Byline: THE WASHINGTON TIMES
Negotiations die on the altar of distrust.
To appreciate the distrust that haunts a settlement between the politically equal Greek Cypriots and Turkish Cypriots on the island. the following ugly vignette speaks volumes.
In the Greek Cypriot-administered South near the townships of Paralimni and Ayia Napa is found a seemingly innocuous "mini-zoo." But like a page out of George Orwell's "1984," that place of ostensible amusement and zoological learning has been exploited to propagandize against Turkish Cypriots and Turkey.
A visiting Turkish Cypriot television crew from the national BRTK Radio and Television station was recently stunned to see the unabashed malevolent writings in zoo brochures, posters, and walls. Some spoke of the "barbarity" of the Turks. Others featured "wanted" signs attacking Turkey. The pinnacle of Greek Cypriot ethnocentrism was reached at a snake pit. The sign above read in ungrammatical but plain meaning: "When you trust a Turk is like you trust a snake."
The mini-zoo propaganda spectacle is emblematic, not aberrational. Indeed, Greek Cypriots have been preaching Hellenistic domination of the island with Turkish Cypriots relegated to a second-class minority or worse for 40 unbroken years. The Greek Orthodox Church of Cyprus celebrates as gospel the gruesome Sept. 4, 1963, pronouncement of Archbishop Makarios, the then Greek Cypriot leader on the island: "Unless this small Turkish community forming part of the Turkish race which has been the terrible enemy of Hellenism is expelled, the duty of the heroes of EOKA [a Greek Cypriot terrorist organization] can never be considered as terminated."
These incendiary remarks unleashed an orgy of Greek Cypriot violence and ethnic cleansing against Turkish Cypriots beginning in December, 1963, which The Washington Post characterized as "genocide," and then United states Undersecretary of State George Ball deplored as tantamount to an abattoir of Turkish Cypriots.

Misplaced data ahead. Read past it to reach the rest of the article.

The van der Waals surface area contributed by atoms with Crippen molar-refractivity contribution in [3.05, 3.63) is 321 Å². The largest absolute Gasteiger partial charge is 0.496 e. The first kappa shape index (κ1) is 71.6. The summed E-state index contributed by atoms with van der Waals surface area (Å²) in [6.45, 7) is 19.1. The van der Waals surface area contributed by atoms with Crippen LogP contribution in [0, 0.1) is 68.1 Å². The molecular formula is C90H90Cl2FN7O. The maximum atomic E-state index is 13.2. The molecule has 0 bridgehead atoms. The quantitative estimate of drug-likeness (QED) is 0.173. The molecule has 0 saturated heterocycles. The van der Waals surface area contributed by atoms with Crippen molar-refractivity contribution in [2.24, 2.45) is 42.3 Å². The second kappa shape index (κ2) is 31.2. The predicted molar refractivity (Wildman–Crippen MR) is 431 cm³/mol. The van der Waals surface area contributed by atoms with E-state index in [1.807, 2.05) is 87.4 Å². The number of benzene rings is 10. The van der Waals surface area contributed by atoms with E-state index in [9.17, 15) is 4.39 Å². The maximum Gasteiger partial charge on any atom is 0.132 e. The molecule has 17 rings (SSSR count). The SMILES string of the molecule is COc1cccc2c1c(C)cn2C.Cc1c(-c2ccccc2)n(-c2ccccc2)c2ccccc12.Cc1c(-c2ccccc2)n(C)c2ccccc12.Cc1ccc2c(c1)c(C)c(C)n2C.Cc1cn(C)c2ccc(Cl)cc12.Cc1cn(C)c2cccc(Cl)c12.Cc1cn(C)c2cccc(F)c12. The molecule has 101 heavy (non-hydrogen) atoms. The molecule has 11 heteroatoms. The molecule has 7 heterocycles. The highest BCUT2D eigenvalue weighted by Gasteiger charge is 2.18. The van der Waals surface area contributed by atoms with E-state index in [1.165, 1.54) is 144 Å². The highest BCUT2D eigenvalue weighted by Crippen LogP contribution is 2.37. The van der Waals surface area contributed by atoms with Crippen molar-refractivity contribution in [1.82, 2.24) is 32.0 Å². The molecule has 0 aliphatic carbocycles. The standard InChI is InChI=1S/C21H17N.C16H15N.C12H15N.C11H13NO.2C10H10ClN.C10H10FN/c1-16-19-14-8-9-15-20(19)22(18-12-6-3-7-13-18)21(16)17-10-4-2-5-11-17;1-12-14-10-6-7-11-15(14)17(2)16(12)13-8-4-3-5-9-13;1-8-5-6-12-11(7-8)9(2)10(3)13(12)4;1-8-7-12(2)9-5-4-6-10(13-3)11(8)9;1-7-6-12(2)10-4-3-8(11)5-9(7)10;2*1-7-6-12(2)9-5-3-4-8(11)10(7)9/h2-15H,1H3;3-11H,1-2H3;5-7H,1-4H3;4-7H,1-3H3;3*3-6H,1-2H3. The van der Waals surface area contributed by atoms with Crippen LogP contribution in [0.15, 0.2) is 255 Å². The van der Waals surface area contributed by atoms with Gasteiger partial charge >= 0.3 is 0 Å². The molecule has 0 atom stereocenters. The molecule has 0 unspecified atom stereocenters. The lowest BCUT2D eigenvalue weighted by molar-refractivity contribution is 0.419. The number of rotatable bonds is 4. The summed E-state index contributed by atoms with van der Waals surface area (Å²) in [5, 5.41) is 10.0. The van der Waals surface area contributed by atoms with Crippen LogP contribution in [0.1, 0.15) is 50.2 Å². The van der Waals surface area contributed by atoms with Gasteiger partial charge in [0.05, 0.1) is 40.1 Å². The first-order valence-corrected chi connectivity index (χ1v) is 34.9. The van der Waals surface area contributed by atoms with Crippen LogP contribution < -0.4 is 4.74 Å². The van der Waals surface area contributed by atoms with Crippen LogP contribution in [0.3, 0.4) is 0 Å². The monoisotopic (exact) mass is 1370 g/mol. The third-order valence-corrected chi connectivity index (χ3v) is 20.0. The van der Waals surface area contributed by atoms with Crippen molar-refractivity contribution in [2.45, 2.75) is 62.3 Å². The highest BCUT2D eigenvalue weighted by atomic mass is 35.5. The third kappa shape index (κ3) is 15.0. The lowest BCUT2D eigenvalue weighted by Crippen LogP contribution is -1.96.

Four decades have elapsed. Crises have come and gone. But the more things have changed on Cyprus, the more they have stayed the same. The virulent anti-Turkish racism deeply ingrained in Greek Cypriot culture has remained undiminished.
The poetry in Greek Cypriot elementary school textbooks exhorts students to fight and to evict the ancient enemy, the Turks. The latter are depicted as "the barbarians of Attila [the Hun] who should hang in the halls of shame." One couplet pleads: "Dear God, you who can see the whole world from above, take a look at our beloved island also. My Lord, make us a favor for our island to be freed from the domination of Barbarian Turks and regain its freedom."
Such omnipresent ethnic hatred finds grim expression outside the classroom. Last month, the mainland Greek commander of the Greek Cypriot National Guard, Lt. Gen. Athanasios Nikolodimos, bugled that "the struggle being waged by [the Greek Cypriot military and political leadership] was the struggle to hoist the [Greek] flag at Kyrenia Castle [in the heart of the Turkish Republic of Northern Cyprus]," reminiscent of Germany's 1938 demand for Lebensraum in the Sudetenland. …